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Victoria Lively, 15, is the Airman and Family Readiness Center teen sponsor for a new program at Misawa Air Base, Japan, to help youth in grades 9-12 who move to Misawa in the summer.

Victoria Lively, 15, is the Airman and Family Readiness Center teen sponsor for a new program at Misawa Air Base, Japan, to help youth in grades 9-12 who move to Misawa in the summer. (Jennifer H. Svan / S&S)

MISAWA AIR BASE, Japan — A year after moving to this northern Japan base with her family, Victoria Lively is happy and settled.

But the 15-year-old remembers well being the new kid on the block: “It was really hard to meet people because I didn’t know anywhere to go on base,” she said.

Her family made a permanent-change-of-station, or PCS, move in summer 2005 and Lively remembers days of boredom spent in billeting.

Had she arrived during the school year, Edgren High School probably would have hooked her up with a “buddy” to show her the ropes. But back then, no such program for teenagers existed when school was out.

Deanna Dlugiewicz, a community readiness technician at the Airman and Family Readiness Center, noticed the gap in services and found out the base used to have a program for teenage newcomers until the school took it over. So she brought it back, from June to August, for students entering grades nine to 12.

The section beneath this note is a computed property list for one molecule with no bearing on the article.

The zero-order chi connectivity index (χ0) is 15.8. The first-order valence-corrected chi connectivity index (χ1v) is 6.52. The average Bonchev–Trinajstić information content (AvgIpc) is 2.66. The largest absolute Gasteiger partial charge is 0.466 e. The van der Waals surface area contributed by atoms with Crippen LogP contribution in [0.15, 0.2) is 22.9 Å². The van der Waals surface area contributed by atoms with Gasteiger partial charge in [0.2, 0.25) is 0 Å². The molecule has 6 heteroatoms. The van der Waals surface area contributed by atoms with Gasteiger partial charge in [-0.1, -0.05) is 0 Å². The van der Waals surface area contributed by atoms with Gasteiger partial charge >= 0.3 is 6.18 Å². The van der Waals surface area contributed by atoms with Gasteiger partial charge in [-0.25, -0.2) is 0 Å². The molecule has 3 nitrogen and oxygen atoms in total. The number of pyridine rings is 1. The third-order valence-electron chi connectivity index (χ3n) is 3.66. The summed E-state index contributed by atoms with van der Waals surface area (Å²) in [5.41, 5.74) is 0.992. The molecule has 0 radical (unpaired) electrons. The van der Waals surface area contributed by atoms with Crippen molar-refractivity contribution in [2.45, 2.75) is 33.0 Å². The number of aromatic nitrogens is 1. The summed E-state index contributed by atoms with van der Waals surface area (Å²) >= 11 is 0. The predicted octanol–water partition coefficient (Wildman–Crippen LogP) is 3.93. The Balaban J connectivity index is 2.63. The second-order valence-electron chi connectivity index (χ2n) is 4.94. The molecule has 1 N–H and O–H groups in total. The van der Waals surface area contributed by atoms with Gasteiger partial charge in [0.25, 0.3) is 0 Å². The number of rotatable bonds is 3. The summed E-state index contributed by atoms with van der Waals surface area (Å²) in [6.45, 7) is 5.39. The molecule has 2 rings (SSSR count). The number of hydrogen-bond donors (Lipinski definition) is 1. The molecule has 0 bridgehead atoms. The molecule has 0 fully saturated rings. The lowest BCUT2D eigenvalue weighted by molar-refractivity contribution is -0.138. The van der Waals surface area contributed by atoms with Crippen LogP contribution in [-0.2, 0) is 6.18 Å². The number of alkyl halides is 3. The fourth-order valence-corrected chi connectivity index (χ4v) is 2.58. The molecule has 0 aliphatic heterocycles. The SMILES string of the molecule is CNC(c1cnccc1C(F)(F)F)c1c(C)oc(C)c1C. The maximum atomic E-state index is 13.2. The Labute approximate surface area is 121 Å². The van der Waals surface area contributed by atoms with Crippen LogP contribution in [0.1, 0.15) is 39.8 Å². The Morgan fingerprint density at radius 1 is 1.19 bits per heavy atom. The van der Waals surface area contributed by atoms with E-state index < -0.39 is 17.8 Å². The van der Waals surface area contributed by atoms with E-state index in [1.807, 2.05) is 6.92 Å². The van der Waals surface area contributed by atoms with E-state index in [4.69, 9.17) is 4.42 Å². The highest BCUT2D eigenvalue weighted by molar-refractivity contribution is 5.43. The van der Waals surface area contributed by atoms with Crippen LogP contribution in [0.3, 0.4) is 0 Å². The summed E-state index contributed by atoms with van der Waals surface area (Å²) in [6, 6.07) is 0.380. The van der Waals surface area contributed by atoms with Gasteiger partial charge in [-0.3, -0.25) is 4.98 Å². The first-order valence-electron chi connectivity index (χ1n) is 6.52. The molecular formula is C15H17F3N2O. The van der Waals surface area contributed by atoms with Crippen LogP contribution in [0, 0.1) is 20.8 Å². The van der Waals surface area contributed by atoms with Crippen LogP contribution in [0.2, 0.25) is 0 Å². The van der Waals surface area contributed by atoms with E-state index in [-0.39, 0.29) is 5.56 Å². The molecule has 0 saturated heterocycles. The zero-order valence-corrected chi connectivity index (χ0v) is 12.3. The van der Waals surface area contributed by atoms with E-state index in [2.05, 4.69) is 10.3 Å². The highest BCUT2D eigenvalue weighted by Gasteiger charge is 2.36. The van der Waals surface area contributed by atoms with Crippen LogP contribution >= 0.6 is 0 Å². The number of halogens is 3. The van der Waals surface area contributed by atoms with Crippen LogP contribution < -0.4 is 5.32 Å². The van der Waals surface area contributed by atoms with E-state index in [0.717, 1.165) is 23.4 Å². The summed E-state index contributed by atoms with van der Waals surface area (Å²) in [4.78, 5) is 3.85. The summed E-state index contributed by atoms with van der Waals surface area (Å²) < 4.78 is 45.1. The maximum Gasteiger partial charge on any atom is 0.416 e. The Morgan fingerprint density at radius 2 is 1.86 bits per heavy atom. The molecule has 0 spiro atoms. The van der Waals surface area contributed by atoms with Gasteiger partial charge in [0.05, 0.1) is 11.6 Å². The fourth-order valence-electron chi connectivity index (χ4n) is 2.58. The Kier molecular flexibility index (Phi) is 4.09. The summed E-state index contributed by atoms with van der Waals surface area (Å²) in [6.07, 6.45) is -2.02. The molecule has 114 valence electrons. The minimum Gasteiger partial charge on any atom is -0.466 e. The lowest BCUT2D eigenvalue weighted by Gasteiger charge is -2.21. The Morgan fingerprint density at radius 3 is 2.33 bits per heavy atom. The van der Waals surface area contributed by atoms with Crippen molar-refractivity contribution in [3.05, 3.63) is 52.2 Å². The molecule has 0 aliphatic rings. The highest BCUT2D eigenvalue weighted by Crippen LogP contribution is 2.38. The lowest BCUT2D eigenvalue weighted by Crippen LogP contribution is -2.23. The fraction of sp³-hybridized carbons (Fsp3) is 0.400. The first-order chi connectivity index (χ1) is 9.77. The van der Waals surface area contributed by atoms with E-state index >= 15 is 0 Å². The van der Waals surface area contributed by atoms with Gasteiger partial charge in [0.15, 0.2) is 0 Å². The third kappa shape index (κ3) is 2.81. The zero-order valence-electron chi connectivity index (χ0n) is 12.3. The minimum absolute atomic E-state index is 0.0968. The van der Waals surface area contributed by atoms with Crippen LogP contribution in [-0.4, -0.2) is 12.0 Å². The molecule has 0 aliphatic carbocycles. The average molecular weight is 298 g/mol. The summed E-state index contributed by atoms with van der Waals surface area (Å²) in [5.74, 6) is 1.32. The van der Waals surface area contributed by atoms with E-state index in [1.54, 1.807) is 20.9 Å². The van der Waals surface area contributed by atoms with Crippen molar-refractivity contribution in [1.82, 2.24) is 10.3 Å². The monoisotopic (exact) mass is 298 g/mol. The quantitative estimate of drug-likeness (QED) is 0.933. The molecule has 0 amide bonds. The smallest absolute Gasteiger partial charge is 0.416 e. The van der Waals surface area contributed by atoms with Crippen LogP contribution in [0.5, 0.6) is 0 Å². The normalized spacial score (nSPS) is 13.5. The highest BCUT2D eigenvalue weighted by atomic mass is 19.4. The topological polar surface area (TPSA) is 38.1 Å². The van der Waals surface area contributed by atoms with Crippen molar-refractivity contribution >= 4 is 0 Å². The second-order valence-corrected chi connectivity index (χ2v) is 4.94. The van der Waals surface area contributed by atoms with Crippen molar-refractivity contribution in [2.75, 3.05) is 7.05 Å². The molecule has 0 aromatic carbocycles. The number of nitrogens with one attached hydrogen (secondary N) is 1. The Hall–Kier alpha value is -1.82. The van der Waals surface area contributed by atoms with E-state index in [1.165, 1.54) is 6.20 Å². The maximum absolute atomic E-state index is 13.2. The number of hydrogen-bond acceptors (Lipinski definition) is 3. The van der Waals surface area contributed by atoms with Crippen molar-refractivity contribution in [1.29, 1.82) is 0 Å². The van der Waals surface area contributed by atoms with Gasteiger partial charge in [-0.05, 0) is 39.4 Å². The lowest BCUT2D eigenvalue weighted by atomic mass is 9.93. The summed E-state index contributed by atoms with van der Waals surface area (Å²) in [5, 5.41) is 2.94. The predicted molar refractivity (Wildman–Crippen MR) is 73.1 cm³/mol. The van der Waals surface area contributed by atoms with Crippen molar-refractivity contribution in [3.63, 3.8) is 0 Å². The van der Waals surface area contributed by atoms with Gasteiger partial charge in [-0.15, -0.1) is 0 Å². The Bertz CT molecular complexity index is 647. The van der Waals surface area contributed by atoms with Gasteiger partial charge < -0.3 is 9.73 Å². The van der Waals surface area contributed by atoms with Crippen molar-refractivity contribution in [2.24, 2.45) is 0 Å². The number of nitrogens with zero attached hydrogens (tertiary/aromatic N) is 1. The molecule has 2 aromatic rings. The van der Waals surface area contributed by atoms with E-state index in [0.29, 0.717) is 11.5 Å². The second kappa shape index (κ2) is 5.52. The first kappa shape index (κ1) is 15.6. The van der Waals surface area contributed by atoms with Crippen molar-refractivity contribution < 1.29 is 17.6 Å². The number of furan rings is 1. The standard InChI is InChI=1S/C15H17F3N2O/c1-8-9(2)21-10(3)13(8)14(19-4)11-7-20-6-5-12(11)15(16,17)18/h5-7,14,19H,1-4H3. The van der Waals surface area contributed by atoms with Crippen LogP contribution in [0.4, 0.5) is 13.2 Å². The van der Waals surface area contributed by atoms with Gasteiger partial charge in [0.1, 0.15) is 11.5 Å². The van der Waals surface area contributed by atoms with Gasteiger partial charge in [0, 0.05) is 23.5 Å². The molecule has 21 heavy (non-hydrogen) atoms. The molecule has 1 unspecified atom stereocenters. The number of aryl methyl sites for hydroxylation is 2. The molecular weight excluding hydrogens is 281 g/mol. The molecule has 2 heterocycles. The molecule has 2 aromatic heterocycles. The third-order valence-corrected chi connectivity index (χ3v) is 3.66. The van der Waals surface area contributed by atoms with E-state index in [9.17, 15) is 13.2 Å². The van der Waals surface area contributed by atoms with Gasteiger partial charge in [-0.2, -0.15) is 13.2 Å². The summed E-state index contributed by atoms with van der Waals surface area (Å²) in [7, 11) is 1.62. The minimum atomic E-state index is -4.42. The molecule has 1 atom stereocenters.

“A lot of times when parents get here, they’re so worried about PCSing, they’re in-processing, that older kids just sit at billeting,” she said, “and that’s not what we want.”

Lively, who already was volunteering at the Airman and Family Readiness Center this summer, eagerly agreed to step in as the program’s teen sponsor.

She’s already helped three Misawa newcomers and has corresponded online with another teenager who’s to arrive here later in the summer. She’s available to answer their questions in person, via e-mail or over the phone. She shows them where to find their peers in the summer — places such as the food court or teen center — and how to catch a ride on the base shuttle so they’re not left stranded, like she was, in lodging.

“They always want to know where people hang out and how school is,” Lively said.

What Lively loves most about Misawa is the Japanese culture: “I just think it’s pretty cool I get to be in another country.” She encourages the new teens to get off base and explore Japan and even has offered to show them around outside the gate.

But so far “they’re not even that interested in Japan,” she said. “They just want to meet people. They don’t really worry about off base until after they’ve been here a while.”

Families new to Misawa learn about the summer teen sponsor program at in-processing, held at 7:30 a.m. every Friday at the Military Personnel Flight in Building 111. They’re handed a questionnaire that they or their teenager can fill out if they’d like to take part. Lively will contact them within 24 hours, Dlugiewicz said.

One teenager contacted Lively before she arrived because a flier from the old program ended up in the family’s sponsor packet. Dlugiewicz said she hopes by next summer to reach more teenagers that early “so they can get their questions answered before they even get here.”

Call DSN 226-4735 for more information about the program.

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Jennifer reports on the U.S. military from Kaiserslautern, Germany, where she writes about the Air Force, Army and DODEA schools. She’s had previous assignments for Stars and Stripes in Japan, reporting from Yokota and Misawa air bases. Before Stripes, she worked for daily newspapers in Wyoming and Colorado. She’s a graduate of the College of William and Mary in Virginia.
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